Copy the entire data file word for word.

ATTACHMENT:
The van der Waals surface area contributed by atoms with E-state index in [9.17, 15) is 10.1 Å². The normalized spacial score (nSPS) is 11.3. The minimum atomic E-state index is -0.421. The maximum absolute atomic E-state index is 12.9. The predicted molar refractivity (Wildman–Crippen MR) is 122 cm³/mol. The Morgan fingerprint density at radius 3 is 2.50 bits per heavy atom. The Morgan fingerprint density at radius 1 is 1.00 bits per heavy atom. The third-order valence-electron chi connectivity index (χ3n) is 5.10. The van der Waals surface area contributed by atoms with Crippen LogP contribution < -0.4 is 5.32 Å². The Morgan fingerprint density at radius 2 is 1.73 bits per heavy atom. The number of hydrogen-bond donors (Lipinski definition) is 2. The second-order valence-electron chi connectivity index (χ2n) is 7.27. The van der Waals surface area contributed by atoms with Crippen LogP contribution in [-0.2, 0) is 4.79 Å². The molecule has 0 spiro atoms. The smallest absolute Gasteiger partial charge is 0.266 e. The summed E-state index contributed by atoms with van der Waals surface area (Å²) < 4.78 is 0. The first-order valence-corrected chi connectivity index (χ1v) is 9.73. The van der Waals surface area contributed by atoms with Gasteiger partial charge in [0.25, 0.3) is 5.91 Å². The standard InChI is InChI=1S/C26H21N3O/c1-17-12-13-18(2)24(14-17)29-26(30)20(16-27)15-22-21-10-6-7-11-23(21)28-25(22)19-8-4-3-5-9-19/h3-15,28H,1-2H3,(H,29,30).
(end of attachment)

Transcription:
The van der Waals surface area contributed by atoms with E-state index in [9.17, 15) is 10.1 Å². The normalized spacial score (nSPS) is 11.3. The minimum atomic E-state index is -0.421. The maximum absolute atomic E-state index is 12.9. The predicted molar refractivity (Wildman–Crippen MR) is 122 cm³/mol. The Morgan fingerprint density at radius 3 is 2.50 bits per heavy atom. The Morgan fingerprint density at radius 1 is 1.00 bits per heavy atom. The third-order valence-electron chi connectivity index (χ3n) is 5.10. The van der Waals surface area contributed by atoms with Crippen LogP contribution < -0.4 is 5.32 Å². The Morgan fingerprint density at radius 2 is 1.73 bits per heavy atom. The number of hydrogen-bond donors (Lipinski definition) is 2. The second-order valence-electron chi connectivity index (χ2n) is 7.27. The van der Waals surface area contributed by atoms with Crippen LogP contribution in [-0.2, 0) is 4.79 Å². The molecule has 0 spiro atoms. The smallest absolute Gasteiger partial charge is 0.266 e. The summed E-state index contributed by atoms with van der Waals surface area (Å²) < 4.78 is 0. The first-order valence-corrected chi connectivity index (χ1v) is 9.73. The van der Waals surface area contributed by atoms with Gasteiger partial charge in [0.25, 0.3) is 5.91 Å². The standard InChI is InChI=1S/C26H21N3O/c1-17-12-13-18(2)24(14-17)29-26(30)20(16-27)15-22-21-10-6-7-11-23(21)28-25(22)19-8-4-3-5-9-19/h3-15,28H,1-2H3,(H,29,30).